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Thread: Looking for fraction chart

09302010, 06:52 PM #1Cast Iron
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 Feb 2007
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Looking for fraction chart
I am looking for a chart that shows uncommom fractions to decimals.
For example:
40/87= .45977
52/87= .59770
I am trying to set up gearing on my gear hobber. It says to look in the book of decimal equivalents for these fractions.
Is there a book of these numbers published or is it online?
Thanks,Cory


09302010, 07:05 PM #2Cast Iron
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 Dec 2007
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 Gillette, WY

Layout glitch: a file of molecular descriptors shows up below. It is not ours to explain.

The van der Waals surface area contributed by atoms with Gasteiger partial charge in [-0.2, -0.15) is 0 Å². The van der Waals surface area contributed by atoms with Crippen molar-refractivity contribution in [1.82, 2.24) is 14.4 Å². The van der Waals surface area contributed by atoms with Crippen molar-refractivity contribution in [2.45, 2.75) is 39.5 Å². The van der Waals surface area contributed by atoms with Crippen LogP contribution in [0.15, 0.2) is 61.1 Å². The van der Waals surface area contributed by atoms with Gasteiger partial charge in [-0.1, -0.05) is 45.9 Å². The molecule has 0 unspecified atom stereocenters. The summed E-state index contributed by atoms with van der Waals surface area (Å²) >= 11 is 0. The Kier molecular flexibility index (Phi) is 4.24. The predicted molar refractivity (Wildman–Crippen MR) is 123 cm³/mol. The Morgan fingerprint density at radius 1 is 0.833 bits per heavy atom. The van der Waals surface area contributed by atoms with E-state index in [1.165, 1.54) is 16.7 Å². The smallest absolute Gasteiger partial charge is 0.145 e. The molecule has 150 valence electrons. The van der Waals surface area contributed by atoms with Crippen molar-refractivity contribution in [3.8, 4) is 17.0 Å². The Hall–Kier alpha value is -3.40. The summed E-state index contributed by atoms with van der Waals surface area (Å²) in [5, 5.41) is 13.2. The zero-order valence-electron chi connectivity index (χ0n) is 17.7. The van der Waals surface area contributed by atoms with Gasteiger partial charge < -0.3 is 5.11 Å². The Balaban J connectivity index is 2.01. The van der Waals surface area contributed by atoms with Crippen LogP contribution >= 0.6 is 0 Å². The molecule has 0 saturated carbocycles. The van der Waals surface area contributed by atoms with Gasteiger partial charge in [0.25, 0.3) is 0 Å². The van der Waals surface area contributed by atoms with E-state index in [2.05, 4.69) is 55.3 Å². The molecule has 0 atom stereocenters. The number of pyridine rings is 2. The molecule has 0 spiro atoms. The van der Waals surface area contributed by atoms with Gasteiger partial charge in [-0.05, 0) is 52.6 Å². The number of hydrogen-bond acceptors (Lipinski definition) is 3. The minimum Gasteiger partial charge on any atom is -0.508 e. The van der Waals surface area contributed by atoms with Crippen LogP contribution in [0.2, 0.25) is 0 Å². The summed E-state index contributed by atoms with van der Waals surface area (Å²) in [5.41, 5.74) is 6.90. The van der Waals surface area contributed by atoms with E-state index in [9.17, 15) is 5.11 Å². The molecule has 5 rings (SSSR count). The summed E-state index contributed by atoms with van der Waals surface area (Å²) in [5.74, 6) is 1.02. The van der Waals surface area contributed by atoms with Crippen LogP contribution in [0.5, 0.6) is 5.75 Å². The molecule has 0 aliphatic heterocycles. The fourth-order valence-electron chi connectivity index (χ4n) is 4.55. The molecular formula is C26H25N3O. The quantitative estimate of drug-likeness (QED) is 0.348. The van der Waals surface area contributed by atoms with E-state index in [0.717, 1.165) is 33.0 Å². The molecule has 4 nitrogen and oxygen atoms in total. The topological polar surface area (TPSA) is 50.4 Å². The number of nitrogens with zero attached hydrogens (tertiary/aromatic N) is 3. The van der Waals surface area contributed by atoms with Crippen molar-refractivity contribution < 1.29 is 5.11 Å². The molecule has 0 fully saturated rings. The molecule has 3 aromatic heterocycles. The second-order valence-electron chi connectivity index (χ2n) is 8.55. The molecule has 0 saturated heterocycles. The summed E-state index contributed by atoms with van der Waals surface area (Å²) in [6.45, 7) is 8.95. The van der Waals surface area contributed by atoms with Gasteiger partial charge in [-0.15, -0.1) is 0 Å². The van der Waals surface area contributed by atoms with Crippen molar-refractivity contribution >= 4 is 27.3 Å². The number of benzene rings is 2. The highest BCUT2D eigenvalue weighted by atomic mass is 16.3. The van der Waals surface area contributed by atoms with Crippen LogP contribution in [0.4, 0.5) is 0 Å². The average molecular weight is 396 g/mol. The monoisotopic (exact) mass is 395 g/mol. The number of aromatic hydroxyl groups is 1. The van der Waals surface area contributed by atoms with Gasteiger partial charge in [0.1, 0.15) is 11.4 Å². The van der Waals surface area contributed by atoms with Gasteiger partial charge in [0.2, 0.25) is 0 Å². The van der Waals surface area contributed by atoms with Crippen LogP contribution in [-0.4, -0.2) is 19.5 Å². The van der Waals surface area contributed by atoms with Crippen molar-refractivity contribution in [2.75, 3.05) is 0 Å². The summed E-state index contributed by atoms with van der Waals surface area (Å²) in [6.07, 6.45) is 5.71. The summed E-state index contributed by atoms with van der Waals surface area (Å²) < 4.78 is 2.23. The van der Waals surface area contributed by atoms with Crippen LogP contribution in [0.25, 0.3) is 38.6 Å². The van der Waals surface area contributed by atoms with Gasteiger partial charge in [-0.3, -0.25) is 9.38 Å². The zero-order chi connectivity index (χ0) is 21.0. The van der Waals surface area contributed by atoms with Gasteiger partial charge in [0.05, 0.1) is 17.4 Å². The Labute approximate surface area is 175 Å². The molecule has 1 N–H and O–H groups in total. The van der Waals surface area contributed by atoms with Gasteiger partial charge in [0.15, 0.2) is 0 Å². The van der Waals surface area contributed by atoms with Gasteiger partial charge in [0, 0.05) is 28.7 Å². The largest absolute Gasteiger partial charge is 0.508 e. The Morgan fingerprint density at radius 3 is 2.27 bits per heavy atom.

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Offhand, I'd say it should be in Machinist's Handbook. If you don't have one, you would serve yourself well obtaining a copy.
Here is the first online fraction/decimal calculator I found with Google.
Fraction to Decimal Calculator
From the same site, a printable spreadsheet up to an inch.
http://www.easysurf.cc/fract2.htm

09302010, 07:07 PM #3Cast Iron
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 Sep 2006
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09302010, 07:23 PM #4
It seems to me that you could make a spreadsheet. I take it you are looking for a certain gear pair to get close to a certain decimal, right? Should be straightforward. There! I just did it.
I just have a row with numbers 1 to 130, and a column with the same range, and I divide the row by the column numbers and create a big matrix of decimal ratios. Voila! You've got your chart.